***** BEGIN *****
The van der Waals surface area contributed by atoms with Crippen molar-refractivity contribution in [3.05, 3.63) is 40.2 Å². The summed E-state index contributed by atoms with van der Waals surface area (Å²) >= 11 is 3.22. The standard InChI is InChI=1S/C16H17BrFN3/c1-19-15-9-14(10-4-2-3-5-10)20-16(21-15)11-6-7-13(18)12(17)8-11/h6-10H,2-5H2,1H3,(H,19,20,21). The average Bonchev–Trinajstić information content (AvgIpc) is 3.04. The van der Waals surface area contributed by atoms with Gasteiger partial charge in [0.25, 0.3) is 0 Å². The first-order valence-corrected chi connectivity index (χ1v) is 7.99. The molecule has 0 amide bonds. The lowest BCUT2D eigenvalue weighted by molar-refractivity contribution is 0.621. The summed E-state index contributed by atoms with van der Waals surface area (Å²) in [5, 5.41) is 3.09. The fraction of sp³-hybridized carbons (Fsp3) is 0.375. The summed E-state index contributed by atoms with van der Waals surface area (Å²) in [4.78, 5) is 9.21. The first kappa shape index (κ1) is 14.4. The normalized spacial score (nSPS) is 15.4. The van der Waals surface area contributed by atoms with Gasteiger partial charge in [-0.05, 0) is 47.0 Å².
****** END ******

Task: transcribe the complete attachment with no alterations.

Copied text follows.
The van der Waals surface area contributed by atoms with Crippen molar-refractivity contribution in [3.05, 3.63) is 40.2 Å². The summed E-state index contributed by atoms with van der Waals surface area (Å²) >= 11 is 3.22. The standard InChI is InChI=1S/C16H17BrFN3/c1-19-15-9-14(10-4-2-3-5-10)20-16(21-15)11-6-7-13(18)12(17)8-11/h6-10H,2-5H2,1H3,(H,19,20,21). The average Bonchev–Trinajstić information content (AvgIpc) is 3.04. The van der Waals surface area contributed by atoms with Gasteiger partial charge in [0.25, 0.3) is 0 Å². The first-order valence-corrected chi connectivity index (χ1v) is 7.99. The molecule has 0 amide bonds. The lowest BCUT2D eigenvalue weighted by molar-refractivity contribution is 0.621. The summed E-state index contributed by atoms with van der Waals surface area (Å²) in [5, 5.41) is 3.09. The fraction of sp³-hybridized carbons (Fsp3) is 0.375. The summed E-state index contributed by atoms with van der Waals surface area (Å²) in [4.78, 5) is 9.21. The first kappa shape index (κ1) is 14.4. The normalized spacial score (nSPS) is 15.4. The van der Waals surface area contributed by atoms with Gasteiger partial charge in [-0.05, 0) is 47.0 Å².